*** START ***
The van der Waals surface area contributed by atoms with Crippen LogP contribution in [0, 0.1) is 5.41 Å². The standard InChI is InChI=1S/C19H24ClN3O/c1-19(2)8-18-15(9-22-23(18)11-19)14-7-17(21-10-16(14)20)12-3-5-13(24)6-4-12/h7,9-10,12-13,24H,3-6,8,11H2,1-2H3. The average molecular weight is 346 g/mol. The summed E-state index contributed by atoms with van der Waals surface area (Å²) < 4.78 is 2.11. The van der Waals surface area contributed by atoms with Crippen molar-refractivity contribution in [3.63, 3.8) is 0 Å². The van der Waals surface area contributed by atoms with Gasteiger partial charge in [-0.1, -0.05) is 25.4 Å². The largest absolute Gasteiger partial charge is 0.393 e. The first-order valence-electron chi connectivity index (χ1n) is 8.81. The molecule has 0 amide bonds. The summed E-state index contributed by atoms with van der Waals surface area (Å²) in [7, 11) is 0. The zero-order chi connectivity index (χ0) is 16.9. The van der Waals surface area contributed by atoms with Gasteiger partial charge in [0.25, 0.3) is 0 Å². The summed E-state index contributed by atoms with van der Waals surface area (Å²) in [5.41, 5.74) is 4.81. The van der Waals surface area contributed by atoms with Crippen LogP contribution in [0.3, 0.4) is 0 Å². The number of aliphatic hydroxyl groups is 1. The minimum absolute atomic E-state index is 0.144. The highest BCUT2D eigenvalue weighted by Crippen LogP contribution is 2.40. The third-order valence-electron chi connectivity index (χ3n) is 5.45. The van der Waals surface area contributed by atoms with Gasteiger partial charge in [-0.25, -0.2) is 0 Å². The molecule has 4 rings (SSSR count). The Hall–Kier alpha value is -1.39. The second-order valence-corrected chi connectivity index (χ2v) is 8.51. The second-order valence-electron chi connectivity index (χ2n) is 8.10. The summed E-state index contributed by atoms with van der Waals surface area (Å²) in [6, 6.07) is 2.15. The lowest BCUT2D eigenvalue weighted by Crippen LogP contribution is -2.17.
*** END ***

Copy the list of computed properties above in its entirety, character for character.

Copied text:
The van der Waals surface area contributed by atoms with Crippen LogP contribution in [0, 0.1) is 5.41 Å². The standard InChI is InChI=1S/C19H24ClN3O/c1-19(2)8-18-15(9-22-23(18)11-19)14-7-17(21-10-16(14)20)12-3-5-13(24)6-4-12/h7,9-10,12-13,24H,3-6,8,11H2,1-2H3. The average molecular weight is 346 g/mol. The summed E-state index contributed by atoms with van der Waals surface area (Å²) < 4.78 is 2.11. The van der Waals surface area contributed by atoms with Crippen molar-refractivity contribution in [3.63, 3.8) is 0 Å². The van der Waals surface area contributed by atoms with Gasteiger partial charge in [-0.1, -0.05) is 25.4 Å². The largest absolute Gasteiger partial charge is 0.393 e. The first-order valence-electron chi connectivity index (χ1n) is 8.81. The molecule has 0 amide bonds. The summed E-state index contributed by atoms with van der Waals surface area (Å²) in [7, 11) is 0. The zero-order chi connectivity index (χ0) is 16.9. The van der Waals surface area contributed by atoms with Gasteiger partial charge in [0.25, 0.3) is 0 Å². The summed E-state index contributed by atoms with van der Waals surface area (Å²) in [5.41, 5.74) is 4.81. The van der Waals surface area contributed by atoms with Crippen LogP contribution in [0.3, 0.4) is 0 Å². The number of aliphatic hydroxyl groups is 1. The minimum absolute atomic E-state index is 0.144. The highest BCUT2D eigenvalue weighted by Crippen LogP contribution is 2.40. The third-order valence-electron chi connectivity index (χ3n) is 5.45. The van der Waals surface area contributed by atoms with Gasteiger partial charge in [-0.25, -0.2) is 0 Å². The molecule has 4 rings (SSSR count). The Hall–Kier alpha value is -1.39. The second-order valence-corrected chi connectivity index (χ2v) is 8.51. The second-order valence-electron chi connectivity index (χ2n) is 8.10. The summed E-state index contributed by atoms with van der Waals surface area (Å²) in [6, 6.07) is 2.15. The lowest BCUT2D eigenvalue weighted by Crippen LogP contribution is -2.17.